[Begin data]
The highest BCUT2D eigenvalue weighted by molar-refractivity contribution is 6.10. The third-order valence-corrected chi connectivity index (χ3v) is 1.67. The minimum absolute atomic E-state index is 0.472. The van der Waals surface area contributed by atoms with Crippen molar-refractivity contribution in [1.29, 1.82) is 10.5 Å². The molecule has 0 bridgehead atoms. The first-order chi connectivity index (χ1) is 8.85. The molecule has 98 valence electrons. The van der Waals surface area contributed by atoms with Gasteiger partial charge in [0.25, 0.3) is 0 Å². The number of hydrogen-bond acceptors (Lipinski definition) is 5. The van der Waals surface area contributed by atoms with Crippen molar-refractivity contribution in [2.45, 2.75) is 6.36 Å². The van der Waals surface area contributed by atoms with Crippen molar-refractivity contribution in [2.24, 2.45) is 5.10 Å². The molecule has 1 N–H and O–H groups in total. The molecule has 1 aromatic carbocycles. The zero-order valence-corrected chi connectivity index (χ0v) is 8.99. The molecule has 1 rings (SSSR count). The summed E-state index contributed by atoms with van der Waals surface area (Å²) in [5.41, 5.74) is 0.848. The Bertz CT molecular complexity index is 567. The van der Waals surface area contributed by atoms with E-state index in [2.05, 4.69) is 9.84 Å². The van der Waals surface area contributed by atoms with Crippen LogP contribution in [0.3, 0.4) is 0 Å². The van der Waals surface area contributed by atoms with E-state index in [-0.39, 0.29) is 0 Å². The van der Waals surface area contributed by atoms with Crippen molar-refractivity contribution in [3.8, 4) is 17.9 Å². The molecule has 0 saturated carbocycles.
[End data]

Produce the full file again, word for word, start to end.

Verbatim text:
The highest BCUT2D eigenvalue weighted by molar-refractivity contribution is 6.10. The third-order valence-corrected chi connectivity index (χ3v) is 1.67. The minimum absolute atomic E-state index is 0.472. The van der Waals surface area contributed by atoms with Crippen molar-refractivity contribution in [1.29, 1.82) is 10.5 Å². The molecule has 0 bridgehead atoms. The first-order chi connectivity index (χ1) is 8.85. The molecule has 98 valence electrons. The van der Waals surface area contributed by atoms with Gasteiger partial charge in [0.25, 0.3) is 0 Å². The number of hydrogen-bond acceptors (Lipinski definition) is 5. The van der Waals surface area contributed by atoms with Crippen molar-refractivity contribution in [2.45, 2.75) is 6.36 Å². The van der Waals surface area contributed by atoms with Crippen molar-refractivity contribution in [2.24, 2.45) is 5.10 Å². The molecule has 1 N–H and O–H groups in total. The molecule has 1 aromatic carbocycles. The zero-order valence-corrected chi connectivity index (χ0v) is 8.99. The molecule has 1 rings (SSSR count). The summed E-state index contributed by atoms with van der Waals surface area (Å²) in [5.41, 5.74) is 0.848. The Bertz CT molecular complexity index is 567. The van der Waals surface area contributed by atoms with E-state index in [2.05, 4.69) is 9.84 Å². The van der Waals surface area contributed by atoms with Crippen LogP contribution in [0.3, 0.4) is 0 Å². The van der Waals surface area contributed by atoms with E-state index in [-0.39, 0.29) is 0 Å². The van der Waals surface area contributed by atoms with Crippen molar-refractivity contribution in [3.8, 4) is 17.9 Å². The molecule has 0 saturated carbocycles.